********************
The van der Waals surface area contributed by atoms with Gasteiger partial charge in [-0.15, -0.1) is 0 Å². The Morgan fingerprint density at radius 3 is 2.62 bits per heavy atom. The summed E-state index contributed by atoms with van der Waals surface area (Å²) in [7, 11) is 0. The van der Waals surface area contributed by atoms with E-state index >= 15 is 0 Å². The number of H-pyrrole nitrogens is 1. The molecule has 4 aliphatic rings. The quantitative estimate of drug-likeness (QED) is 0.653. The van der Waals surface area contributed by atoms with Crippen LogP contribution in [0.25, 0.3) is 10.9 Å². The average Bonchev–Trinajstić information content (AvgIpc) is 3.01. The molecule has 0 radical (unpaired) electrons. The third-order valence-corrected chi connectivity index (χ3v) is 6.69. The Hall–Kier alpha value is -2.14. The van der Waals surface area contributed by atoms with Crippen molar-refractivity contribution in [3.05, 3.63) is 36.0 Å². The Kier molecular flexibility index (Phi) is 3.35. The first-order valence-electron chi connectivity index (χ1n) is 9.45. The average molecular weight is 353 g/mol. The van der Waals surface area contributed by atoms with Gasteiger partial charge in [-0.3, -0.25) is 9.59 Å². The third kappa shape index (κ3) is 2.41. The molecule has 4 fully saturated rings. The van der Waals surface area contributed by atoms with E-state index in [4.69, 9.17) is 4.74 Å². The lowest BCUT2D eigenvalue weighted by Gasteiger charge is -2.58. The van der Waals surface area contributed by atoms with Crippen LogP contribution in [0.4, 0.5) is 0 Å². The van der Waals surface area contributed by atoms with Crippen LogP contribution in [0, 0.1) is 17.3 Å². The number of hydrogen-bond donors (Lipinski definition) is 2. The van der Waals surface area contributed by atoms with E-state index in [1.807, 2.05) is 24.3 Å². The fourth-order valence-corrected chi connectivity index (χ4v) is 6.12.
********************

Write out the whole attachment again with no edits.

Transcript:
The van der Waals surface area contributed by atoms with Gasteiger partial charge in [-0.15, -0.1) is 0 Å². The Morgan fingerprint density at radius 3 is 2.62 bits per heavy atom. The summed E-state index contributed by atoms with van der Waals surface area (Å²) in [7, 11) is 0. The van der Waals surface area contributed by atoms with E-state index >= 15 is 0 Å². The number of H-pyrrole nitrogens is 1. The molecule has 4 aliphatic rings. The quantitative estimate of drug-likeness (QED) is 0.653. The van der Waals surface area contributed by atoms with Crippen LogP contribution in [0.25, 0.3) is 10.9 Å². The average Bonchev–Trinajstić information content (AvgIpc) is 3.01. The molecule has 0 radical (unpaired) electrons. The third-order valence-corrected chi connectivity index (χ3v) is 6.69. The Hall–Kier alpha value is -2.14. The van der Waals surface area contributed by atoms with Crippen molar-refractivity contribution in [3.05, 3.63) is 36.0 Å². The Kier molecular flexibility index (Phi) is 3.35. The first-order valence-electron chi connectivity index (χ1n) is 9.45. The average molecular weight is 353 g/mol. The van der Waals surface area contributed by atoms with Gasteiger partial charge in [-0.3, -0.25) is 9.59 Å². The third kappa shape index (κ3) is 2.41. The molecule has 4 fully saturated rings. The van der Waals surface area contributed by atoms with E-state index in [4.69, 9.17) is 4.74 Å². The lowest BCUT2D eigenvalue weighted by Gasteiger charge is -2.58. The van der Waals surface area contributed by atoms with Crippen LogP contribution in [0.4, 0.5) is 0 Å². The van der Waals surface area contributed by atoms with Crippen LogP contribution in [0, 0.1) is 17.3 Å². The number of hydrogen-bond donors (Lipinski definition) is 2. The van der Waals surface area contributed by atoms with E-state index in [1.807, 2.05) is 24.3 Å². The fourth-order valence-corrected chi connectivity index (χ4v) is 6.12.